Also, there was a problem with the central mystery - I felt Martha's lies about her past would never fully have worked; particularly passing off her daughter as so much younger than she was.

I enjoyed reading this book as a 'low-concentration' but quite gripping read at the end of an evening, but on the whole I think the author was trying to tackle some very big topics in a popular-fiction style that ultimately wasn't appropriate. To really bring this off, Sara Macdonald would have had to write in a much more serious style, and provide less of a sense of 'everyone really being ever so happy'. Certainly a good effort, and much better than your average chicklit, but ultimately a slightly saccharine read.
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on 14 July 2006
Sea Music was a wonderfully written novel with well rounded characters, especially Lucy and Barnaby. Having read a few of Sarah MacDonald's books I can see a Barnaby type character thread running through them but as he is such a warm and gentle person this is no bad thing. However, Sea Music made me weep with shame that such acts of brutality were carried out so indiscriminately, even though I am fully aware of the death camps of WWII. This book made me feel humble - would the human spirit be able to survive such degradation and humiliation today when we are so spoilt and selfish and uncaring of our fellow human beings? Have attitudes changed that much? It raises questions and makes me wonder if we could overcome such difficulties and still be human. I have almost finished another of Sarah MacDonald's books, Another Life, which is quite different but has her marvellously deft touch. I am enjoying it so much I don't want to finish it, anymore than I wanted to finish 'Sea Music'. It is so refreshing to find an author who can tell a story and involve the reader at every stage. I find myself wondering how the tale will develop and actually savour the moment of picking up the book and continuing it. Well done -there are not many authors who have the power to do that and she never disappoints!
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on 8 December 2010
Another wonderful book by Sara MacDonald, this book is so descriptive, we certainly have more insight into how a nation treated another nation during the last world war. I found this book gripping and a brilliant read.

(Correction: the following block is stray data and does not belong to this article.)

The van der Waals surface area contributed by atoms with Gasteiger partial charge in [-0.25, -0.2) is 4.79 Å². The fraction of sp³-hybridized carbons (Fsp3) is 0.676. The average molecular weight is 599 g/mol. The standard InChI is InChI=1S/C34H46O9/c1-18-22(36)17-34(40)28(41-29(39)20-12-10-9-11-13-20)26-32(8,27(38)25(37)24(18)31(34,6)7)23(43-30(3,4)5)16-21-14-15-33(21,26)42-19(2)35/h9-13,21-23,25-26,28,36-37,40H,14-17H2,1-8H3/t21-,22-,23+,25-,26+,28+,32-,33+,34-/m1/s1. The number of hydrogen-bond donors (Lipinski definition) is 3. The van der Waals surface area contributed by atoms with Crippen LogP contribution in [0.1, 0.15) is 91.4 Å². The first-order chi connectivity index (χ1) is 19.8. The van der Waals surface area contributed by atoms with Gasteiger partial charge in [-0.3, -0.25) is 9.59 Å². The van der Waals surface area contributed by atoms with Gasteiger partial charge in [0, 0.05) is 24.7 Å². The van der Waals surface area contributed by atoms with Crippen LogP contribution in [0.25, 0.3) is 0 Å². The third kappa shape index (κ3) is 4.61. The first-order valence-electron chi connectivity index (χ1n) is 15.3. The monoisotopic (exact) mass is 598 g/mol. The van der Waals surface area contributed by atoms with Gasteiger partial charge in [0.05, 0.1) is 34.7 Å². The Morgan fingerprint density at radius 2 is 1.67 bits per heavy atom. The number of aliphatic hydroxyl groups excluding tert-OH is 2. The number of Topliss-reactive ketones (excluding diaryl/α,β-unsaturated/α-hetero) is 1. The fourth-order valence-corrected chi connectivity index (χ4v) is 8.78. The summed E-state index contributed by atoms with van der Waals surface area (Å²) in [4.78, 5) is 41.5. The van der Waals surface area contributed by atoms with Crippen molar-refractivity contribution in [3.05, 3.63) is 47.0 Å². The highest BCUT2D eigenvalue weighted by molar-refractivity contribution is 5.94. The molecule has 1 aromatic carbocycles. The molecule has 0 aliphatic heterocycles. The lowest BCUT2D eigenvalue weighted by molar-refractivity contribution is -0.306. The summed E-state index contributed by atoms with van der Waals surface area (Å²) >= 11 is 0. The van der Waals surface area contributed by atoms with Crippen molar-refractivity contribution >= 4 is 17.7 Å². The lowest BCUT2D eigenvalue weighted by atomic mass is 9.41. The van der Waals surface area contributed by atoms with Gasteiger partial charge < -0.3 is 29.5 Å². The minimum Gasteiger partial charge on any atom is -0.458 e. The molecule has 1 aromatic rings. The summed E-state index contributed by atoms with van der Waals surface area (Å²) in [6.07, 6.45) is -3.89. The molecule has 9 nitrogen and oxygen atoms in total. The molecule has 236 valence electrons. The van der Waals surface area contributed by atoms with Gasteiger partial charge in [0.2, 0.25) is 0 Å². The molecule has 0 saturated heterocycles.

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on 6 April 2016
Sarah MacDonald you are now my favourite author, I'm going straight to order another of your books. This story has absolutely everything to keep me hooked
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on 16 March 2007
Having read "Another Life" by Sara Macdonald and thoroughly enjoyed it I was eager to read another of her novels and started "Sea Music" with a positive outlook. I was, however, very disappointed. I read up to about half way through and found the characters either overly harsh and unfeeling or just too soppy and saintly for words. The subject matter is understandably serious and depressing but there is little in the way of lightness to create any kind of balance, especially when talking about the present day rather than the holocaust. Also the constant swapping of times/character perspectives/locations which was a page turner in "Another Life" felt irritating and didn't quite work in this yarn. I did flick through the rest of the chapters to find out what happened but it was all so predictable and I'm glad I didn't wade through and read it all.

I do respect this author's story telling ability, and intend to read more of her work, but this one was just not my cup of tea.
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on 4 June 2010
This is a really good read about a family and their secrets from the horror of nazi germany to present day,set in cornwall its a good family saga